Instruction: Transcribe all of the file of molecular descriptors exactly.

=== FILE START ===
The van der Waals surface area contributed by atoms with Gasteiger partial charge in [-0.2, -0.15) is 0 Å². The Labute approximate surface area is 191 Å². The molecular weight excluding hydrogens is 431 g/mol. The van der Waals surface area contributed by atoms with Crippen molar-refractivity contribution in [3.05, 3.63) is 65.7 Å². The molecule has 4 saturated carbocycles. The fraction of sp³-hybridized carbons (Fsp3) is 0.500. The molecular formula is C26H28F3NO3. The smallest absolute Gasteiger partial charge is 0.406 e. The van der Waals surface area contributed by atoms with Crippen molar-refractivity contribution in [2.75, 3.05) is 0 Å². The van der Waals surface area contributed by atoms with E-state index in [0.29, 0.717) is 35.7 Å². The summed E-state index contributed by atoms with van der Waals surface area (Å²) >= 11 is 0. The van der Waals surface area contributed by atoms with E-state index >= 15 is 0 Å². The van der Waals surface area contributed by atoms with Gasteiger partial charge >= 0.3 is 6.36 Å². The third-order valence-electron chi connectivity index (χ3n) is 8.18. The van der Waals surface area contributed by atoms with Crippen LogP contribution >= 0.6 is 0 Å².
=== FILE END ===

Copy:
The van der Waals surface area contributed by atoms with Gasteiger partial charge in [-0.2, -0.15) is 0 Å². The Labute approximate surface area is 191 Å². The molecular weight excluding hydrogens is 431 g/mol. The van der Waals surface area contributed by atoms with Crippen molar-refractivity contribution in [3.05, 3.63) is 65.7 Å². The molecule has 4 saturated carbocycles. The fraction of sp³-hybridized carbons (Fsp3) is 0.500. The molecular formula is C26H28F3NO3. The smallest absolute Gasteiger partial charge is 0.406 e. The van der Waals surface area contributed by atoms with Crippen molar-refractivity contribution in [2.75, 3.05) is 0 Å². The van der Waals surface area contributed by atoms with E-state index in [0.29, 0.717) is 35.7 Å². The summed E-state index contributed by atoms with van der Waals surface area (Å²) >= 11 is 0. The van der Waals surface area contributed by atoms with E-state index >= 15 is 0 Å². The van der Waals surface area contributed by atoms with Gasteiger partial charge >= 0.3 is 6.36 Å². The third-order valence-electron chi connectivity index (χ3n) is 8.18. The van der Waals surface area contributed by atoms with Crippen LogP contribution >= 0.6 is 0 Å².